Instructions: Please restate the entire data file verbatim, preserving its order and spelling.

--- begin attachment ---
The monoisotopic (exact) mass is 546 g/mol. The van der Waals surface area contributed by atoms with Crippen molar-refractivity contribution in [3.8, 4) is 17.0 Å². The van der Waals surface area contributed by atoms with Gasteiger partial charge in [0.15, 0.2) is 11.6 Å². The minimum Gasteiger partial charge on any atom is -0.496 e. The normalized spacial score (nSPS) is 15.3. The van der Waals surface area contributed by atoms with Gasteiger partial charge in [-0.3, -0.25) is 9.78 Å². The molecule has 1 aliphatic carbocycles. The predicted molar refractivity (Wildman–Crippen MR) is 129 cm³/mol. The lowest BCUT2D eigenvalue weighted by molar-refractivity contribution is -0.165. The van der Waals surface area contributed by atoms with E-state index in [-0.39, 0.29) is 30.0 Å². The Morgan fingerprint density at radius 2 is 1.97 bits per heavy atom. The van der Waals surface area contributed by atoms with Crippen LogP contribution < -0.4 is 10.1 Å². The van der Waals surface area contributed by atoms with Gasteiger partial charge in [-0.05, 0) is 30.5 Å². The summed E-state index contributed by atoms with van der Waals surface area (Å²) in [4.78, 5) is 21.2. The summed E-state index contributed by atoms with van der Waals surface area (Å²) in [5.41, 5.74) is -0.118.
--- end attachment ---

The monoisotopic (exact) mass is 546 g/mol. The van der Waals surface area contributed by atoms with Crippen molar-refractivity contribution in [3.8, 4) is 17.0 Å². The van der Waals surface area contributed by atoms with Gasteiger partial charge in [0.15, 0.2) is 11.6 Å². The minimum Gasteiger partial charge on any atom is -0.496 e. The normalized spacial score (nSPS) is 15.3. The van der Waals surface area contributed by atoms with Gasteiger partial charge in [-0.3, -0.25) is 9.78 Å². The molecule has 1 aliphatic carbocycles. The predicted molar refractivity (Wildman–Crippen MR) is 129 cm³/mol. The lowest BCUT2D eigenvalue weighted by molar-refractivity contribution is -0.165. The van der Waals surface area contributed by atoms with E-state index in [-0.39, 0.29) is 30.0 Å². The Morgan fingerprint density at radius 2 is 1.97 bits per heavy atom. The van der Waals surface area contributed by atoms with Crippen LogP contribution < -0.4 is 10.1 Å². The van der Waals surface area contributed by atoms with Gasteiger partial charge in [-0.05, 0) is 30.5 Å². The summed E-state index contributed by atoms with van der Waals surface area (Å²) in [4.78, 5) is 21.2. The summed E-state index contributed by atoms with van der Waals surface area (Å²) in [5.41, 5.74) is -0.118.